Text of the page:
The nations members of the Association will create an Executive Group consisting of 5 nations which shall be chosen from among their members with due regard to use, pattern of trade, and geographical distribution; the composition of the Executive Group to be such as to assure that its responsibilities will be discharged solely with a view to achieving the best possible operating results without political motivation in favor of, or in prejudice against, any user of the Canal.

The term of office of the members of the Executive Group shall be one year, with eligibility for reelection.

The Executive Group would make periodic reports to the United Nations and would be authorized to develop such further relations with the United Nations as may be agreed upon by the Association and the United Nations.

The Executive Group will be responsible for giving general policy guidance to the Administrator, hereafter referred to, in carrying out the objectives of the Association. It shall be responsible for approving the scale of salaries and wages of the employees and shall prepare the annual budget, for approval by the Association, on the basis of which will be calculated the fees payable by ships using the facilities of the Association.

Members of the Association will advance to the Executive Group a working fund of $— to be reimbursed out of fees collected from ships using the facilities of the Association.

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The ship-scheduling points, unless otherwise determined by the Executive Group, shall be designated vessels of one or more of the member governments stationed in the ports of access of Port Said and Suez as expressly authorized by Article 7 of the Convention of 1888.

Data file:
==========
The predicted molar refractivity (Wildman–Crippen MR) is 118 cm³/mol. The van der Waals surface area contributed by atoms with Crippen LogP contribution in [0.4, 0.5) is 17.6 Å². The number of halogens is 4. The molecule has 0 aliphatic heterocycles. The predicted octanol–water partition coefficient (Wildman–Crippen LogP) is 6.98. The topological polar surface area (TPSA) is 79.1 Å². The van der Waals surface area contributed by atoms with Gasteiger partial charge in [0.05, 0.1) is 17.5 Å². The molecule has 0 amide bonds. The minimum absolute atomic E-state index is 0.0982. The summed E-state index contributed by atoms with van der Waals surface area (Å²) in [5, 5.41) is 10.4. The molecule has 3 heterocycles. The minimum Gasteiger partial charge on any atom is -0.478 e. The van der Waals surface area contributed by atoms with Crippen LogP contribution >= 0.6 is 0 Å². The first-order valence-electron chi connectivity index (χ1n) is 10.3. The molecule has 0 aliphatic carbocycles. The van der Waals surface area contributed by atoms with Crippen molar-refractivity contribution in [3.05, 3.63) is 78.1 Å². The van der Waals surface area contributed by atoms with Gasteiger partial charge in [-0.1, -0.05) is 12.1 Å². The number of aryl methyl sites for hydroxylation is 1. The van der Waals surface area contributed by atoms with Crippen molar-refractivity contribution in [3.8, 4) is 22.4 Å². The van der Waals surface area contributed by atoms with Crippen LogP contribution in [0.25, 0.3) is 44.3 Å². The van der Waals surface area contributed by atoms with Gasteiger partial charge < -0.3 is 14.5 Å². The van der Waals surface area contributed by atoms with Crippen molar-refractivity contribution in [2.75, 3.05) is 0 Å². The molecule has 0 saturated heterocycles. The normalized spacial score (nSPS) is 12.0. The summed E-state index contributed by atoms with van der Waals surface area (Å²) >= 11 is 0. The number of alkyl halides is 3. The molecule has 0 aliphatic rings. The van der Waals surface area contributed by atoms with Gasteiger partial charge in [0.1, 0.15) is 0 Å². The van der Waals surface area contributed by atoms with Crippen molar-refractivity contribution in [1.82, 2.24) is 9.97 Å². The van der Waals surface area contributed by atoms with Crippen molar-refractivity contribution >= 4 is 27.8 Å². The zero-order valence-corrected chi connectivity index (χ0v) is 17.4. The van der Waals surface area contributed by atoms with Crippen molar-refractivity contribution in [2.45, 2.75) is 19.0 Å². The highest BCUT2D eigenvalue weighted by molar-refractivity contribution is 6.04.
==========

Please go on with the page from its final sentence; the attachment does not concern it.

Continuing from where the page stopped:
The Association shall, upon the recommendation of the Executive Group, designate an individual Administrator to administer the operations of the Association and the members will give such assistance to the Administrator as may be useful for the effective operation of the Association.

The Administrator, subject to the authority of the Executive Group, shall have the following powers:

To establish and control the scheduling for ships using the facilities of the Association;

To allocate pilots to the masters of such ships;

To employ the personnel necessary for the operation of the Association, including the hiring and training of pilots;